The health department rescinded their offer, and Walsh filed an Equal Employment Opportunity Commission complaint in 2014 alleging religious discrimination.

[…]First Liberty, a religious liberty group representing Walsh, points to a copy of an email the group obtained where a government official discusses assigning employees to listen to Walsh’s sermons on YouTube.

“OK…I have an assignment for several of us,” the email reads. “We have to listen to his sermons on You Tube tonight. If we take a couple of hours each, then we should cover our bases. I will enlist Dwana to help us. Kate is going to listen to them as well.”

First Liberty says this email, plus the unwarranted withdrawal of the offer, is serious evidence of discrimination.

“I couldn’t believe they fired me because of things I talked about in my sermons,” Walsh said in a statement. “It was devastating. I have been unable to get a job in public health since then.”

How is that not intolerance? Do you think his lawsuit has any chance of success if the government is run by people like this Civil Rights Commission chairman?

Voting matters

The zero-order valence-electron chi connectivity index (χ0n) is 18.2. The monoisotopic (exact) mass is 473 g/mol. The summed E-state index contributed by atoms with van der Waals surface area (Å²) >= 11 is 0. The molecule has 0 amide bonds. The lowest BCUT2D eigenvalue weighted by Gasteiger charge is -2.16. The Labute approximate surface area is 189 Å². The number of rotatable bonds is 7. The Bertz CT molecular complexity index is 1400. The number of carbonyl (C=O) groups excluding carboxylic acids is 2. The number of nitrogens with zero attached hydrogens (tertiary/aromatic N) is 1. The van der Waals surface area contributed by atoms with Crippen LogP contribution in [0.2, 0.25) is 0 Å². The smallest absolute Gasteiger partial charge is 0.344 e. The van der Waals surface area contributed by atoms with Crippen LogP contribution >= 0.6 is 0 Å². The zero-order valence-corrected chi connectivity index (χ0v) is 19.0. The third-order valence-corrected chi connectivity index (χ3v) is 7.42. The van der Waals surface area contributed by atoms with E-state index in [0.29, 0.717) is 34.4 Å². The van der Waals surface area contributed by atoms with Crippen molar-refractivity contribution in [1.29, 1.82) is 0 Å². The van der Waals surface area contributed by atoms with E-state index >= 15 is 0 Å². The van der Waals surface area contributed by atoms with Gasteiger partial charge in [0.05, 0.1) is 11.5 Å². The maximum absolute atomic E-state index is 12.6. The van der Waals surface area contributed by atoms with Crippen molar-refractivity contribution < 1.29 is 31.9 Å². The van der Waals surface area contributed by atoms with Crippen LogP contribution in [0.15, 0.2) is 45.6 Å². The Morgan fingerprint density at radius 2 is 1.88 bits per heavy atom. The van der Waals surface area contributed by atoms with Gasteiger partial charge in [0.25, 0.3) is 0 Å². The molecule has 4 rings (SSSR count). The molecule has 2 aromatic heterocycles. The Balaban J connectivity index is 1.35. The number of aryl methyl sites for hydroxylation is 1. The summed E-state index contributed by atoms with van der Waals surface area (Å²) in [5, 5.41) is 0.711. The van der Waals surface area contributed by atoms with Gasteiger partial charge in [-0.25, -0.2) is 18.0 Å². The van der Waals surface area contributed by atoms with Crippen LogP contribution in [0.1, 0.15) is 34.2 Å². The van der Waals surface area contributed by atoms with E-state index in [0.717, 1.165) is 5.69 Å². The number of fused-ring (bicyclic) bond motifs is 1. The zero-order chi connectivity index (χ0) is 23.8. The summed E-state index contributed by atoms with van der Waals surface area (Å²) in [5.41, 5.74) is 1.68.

Back to the Civil Rights Commission chairman: How does someone with that view get appointed to such a high position? The answer is that many, many people who read the Bible and go to church thought that it would be a good idea to vote for a President who would appoint this man to his high position.

Which Religions Voted for Obama in 2008?
Which Religions Voted for Obama in 2008?

Lots of people who claim to be religious voted for Obama, and now we know what he thinks of Bible-believing Christians.

Todd Starnes: Ted Cruz is the best candidate to defend religious liberty

Ted Cruz explains policy to little girl who wants to be President
Ted Cruz explains policy to little girl who wants to be President

Tony Perkins of the Family Research Council, my second favorite think tank behind the Heritage Foundation, is advising the Ted Cruz campaign about religious liberty issues. They’ve actually made a list of things for him to do if he is elected President. Since this issue is the core of my being – it animates my whole life plan – I was curious to see what Cruz intends to do about religious liberty.

Here is Todd Starnes of Fox News writing about it:

America’s Christian bakers and florists and wedding planners will be safe under a Ted Cruz presidency.